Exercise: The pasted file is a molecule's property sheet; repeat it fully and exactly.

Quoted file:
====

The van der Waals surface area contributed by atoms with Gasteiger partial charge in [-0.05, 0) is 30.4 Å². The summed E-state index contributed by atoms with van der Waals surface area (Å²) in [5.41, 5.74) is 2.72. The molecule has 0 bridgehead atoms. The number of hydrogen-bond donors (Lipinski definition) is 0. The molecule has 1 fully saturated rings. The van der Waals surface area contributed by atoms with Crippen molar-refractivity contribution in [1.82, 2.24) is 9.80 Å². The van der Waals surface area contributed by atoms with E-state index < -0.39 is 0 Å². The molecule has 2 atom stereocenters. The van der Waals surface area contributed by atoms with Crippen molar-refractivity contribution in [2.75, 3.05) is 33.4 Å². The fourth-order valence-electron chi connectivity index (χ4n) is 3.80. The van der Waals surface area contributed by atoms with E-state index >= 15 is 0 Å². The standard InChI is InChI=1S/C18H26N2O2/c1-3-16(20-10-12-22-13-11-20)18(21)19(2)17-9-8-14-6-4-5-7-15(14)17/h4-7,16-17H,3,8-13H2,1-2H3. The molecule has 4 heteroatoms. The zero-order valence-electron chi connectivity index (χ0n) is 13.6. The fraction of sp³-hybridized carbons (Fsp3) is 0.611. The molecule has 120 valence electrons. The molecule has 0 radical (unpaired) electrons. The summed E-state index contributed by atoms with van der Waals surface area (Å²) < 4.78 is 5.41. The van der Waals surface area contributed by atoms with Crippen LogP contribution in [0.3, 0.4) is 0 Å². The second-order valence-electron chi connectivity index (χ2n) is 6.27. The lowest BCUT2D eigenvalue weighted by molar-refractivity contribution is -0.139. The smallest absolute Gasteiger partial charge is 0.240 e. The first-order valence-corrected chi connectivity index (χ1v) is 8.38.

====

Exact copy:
The van der Waals surface area contributed by atoms with Gasteiger partial charge in [-0.05, 0) is 30.4 Å². The summed E-state index contributed by atoms with van der Waals surface area (Å²) in [5.41, 5.74) is 2.72. The molecule has 0 bridgehead atoms. The number of hydrogen-bond donors (Lipinski definition) is 0. The molecule has 1 fully saturated rings. The van der Waals surface area contributed by atoms with Crippen molar-refractivity contribution in [1.82, 2.24) is 9.80 Å². The van der Waals surface area contributed by atoms with E-state index < -0.39 is 0 Å². The molecule has 2 atom stereocenters. The van der Waals surface area contributed by atoms with Crippen molar-refractivity contribution in [2.75, 3.05) is 33.4 Å². The fourth-order valence-electron chi connectivity index (χ4n) is 3.80. The van der Waals surface area contributed by atoms with E-state index >= 15 is 0 Å². The standard InChI is InChI=1S/C18H26N2O2/c1-3-16(20-10-12-22-13-11-20)18(21)19(2)17-9-8-14-6-4-5-7-15(14)17/h4-7,16-17H,3,8-13H2,1-2H3. The molecule has 4 heteroatoms. The zero-order valence-electron chi connectivity index (χ0n) is 13.6. The fraction of sp³-hybridized carbons (Fsp3) is 0.611. The molecule has 120 valence electrons. The molecule has 0 radical (unpaired) electrons. The summed E-state index contributed by atoms with van der Waals surface area (Å²) < 4.78 is 5.41. The van der Waals surface area contributed by atoms with Crippen LogP contribution in [0.3, 0.4) is 0 Å². The second-order valence-electron chi connectivity index (χ2n) is 6.27. The lowest BCUT2D eigenvalue weighted by molar-refractivity contribution is -0.139. The smallest absolute Gasteiger partial charge is 0.240 e. The first-order valence-corrected chi connectivity index (χ1v) is 8.38.